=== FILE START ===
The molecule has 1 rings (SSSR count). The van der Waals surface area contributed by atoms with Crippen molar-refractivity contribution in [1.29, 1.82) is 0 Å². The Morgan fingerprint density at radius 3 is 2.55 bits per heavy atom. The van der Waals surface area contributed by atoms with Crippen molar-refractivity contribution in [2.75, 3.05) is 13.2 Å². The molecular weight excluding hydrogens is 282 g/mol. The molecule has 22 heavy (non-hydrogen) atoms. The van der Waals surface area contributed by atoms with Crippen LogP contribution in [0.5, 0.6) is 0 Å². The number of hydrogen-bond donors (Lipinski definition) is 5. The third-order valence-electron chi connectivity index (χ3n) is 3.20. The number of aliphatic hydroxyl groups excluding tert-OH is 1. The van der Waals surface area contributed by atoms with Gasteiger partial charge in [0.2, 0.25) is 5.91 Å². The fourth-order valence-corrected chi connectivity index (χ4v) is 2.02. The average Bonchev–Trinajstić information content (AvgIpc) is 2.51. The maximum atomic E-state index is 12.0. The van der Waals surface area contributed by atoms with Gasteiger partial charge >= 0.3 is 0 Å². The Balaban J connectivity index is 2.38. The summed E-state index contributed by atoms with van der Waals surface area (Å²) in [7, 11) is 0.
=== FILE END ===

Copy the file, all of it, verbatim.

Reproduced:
The molecule has 1 rings (SSSR count). The van der Waals surface area contributed by atoms with Crippen molar-refractivity contribution in [1.29, 1.82) is 0 Å². The Morgan fingerprint density at radius 3 is 2.55 bits per heavy atom. The van der Waals surface area contributed by atoms with Crippen molar-refractivity contribution in [2.75, 3.05) is 13.2 Å². The molecular weight excluding hydrogens is 282 g/mol. The molecule has 22 heavy (non-hydrogen) atoms. The van der Waals surface area contributed by atoms with Crippen LogP contribution in [0.5, 0.6) is 0 Å². The number of hydrogen-bond donors (Lipinski definition) is 5. The third-order valence-electron chi connectivity index (χ3n) is 3.20. The number of aliphatic hydroxyl groups excluding tert-OH is 1. The van der Waals surface area contributed by atoms with Gasteiger partial charge in [0.2, 0.25) is 5.91 Å². The fourth-order valence-corrected chi connectivity index (χ4v) is 2.02. The average Bonchev–Trinajstić information content (AvgIpc) is 2.51. The maximum atomic E-state index is 12.0. The van der Waals surface area contributed by atoms with Gasteiger partial charge >= 0.3 is 0 Å². The Balaban J connectivity index is 2.38. The summed E-state index contributed by atoms with van der Waals surface area (Å²) in [7, 11) is 0.